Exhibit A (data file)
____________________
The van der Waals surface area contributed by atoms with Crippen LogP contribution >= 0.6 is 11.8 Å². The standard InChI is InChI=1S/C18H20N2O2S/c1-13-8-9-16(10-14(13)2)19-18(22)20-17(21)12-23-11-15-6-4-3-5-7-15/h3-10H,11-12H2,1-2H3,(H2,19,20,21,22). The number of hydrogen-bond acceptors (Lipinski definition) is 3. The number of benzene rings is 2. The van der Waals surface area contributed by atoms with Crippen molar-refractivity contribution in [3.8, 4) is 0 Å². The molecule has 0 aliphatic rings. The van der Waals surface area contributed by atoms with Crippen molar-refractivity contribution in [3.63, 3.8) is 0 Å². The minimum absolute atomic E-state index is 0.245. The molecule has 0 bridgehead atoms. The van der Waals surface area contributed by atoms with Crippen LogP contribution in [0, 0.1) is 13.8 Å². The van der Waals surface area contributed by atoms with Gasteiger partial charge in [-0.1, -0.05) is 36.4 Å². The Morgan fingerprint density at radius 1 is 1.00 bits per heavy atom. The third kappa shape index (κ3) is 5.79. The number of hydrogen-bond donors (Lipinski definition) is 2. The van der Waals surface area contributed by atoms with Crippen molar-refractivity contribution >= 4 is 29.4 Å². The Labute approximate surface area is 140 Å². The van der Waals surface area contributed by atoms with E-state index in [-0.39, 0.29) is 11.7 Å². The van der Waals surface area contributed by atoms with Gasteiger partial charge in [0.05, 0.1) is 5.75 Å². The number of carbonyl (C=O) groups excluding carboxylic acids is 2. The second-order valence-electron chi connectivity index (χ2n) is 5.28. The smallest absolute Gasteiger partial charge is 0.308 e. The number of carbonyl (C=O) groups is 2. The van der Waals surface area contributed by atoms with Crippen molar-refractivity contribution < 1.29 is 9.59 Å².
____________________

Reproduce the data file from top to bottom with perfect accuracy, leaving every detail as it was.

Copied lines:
The van der Waals surface area contributed by atoms with Crippen LogP contribution >= 0.6 is 11.8 Å². The standard InChI is InChI=1S/C18H20N2O2S/c1-13-8-9-16(10-14(13)2)19-18(22)20-17(21)12-23-11-15-6-4-3-5-7-15/h3-10H,11-12H2,1-2H3,(H2,19,20,21,22). The number of hydrogen-bond acceptors (Lipinski definition) is 3. The number of benzene rings is 2. The van der Waals surface area contributed by atoms with Crippen molar-refractivity contribution in [3.8, 4) is 0 Å². The molecule has 0 aliphatic rings. The van der Waals surface area contributed by atoms with Crippen molar-refractivity contribution in [3.63, 3.8) is 0 Å². The minimum absolute atomic E-state index is 0.245. The molecule has 0 bridgehead atoms. The van der Waals surface area contributed by atoms with Crippen LogP contribution in [0, 0.1) is 13.8 Å². The van der Waals surface area contributed by atoms with Gasteiger partial charge in [-0.1, -0.05) is 36.4 Å². The Morgan fingerprint density at radius 1 is 1.00 bits per heavy atom. The third kappa shape index (κ3) is 5.79. The number of hydrogen-bond donors (Lipinski definition) is 2. The van der Waals surface area contributed by atoms with Crippen molar-refractivity contribution >= 4 is 29.4 Å². The Labute approximate surface area is 140 Å². The van der Waals surface area contributed by atoms with E-state index in [-0.39, 0.29) is 11.7 Å². The van der Waals surface area contributed by atoms with Gasteiger partial charge in [0.05, 0.1) is 5.75 Å². The number of carbonyl (C=O) groups excluding carboxylic acids is 2. The second-order valence-electron chi connectivity index (χ2n) is 5.28. The smallest absolute Gasteiger partial charge is 0.308 e. The number of carbonyl (C=O) groups is 2. The van der Waals surface area contributed by atoms with Crippen molar-refractivity contribution < 1.29 is 9.59 Å².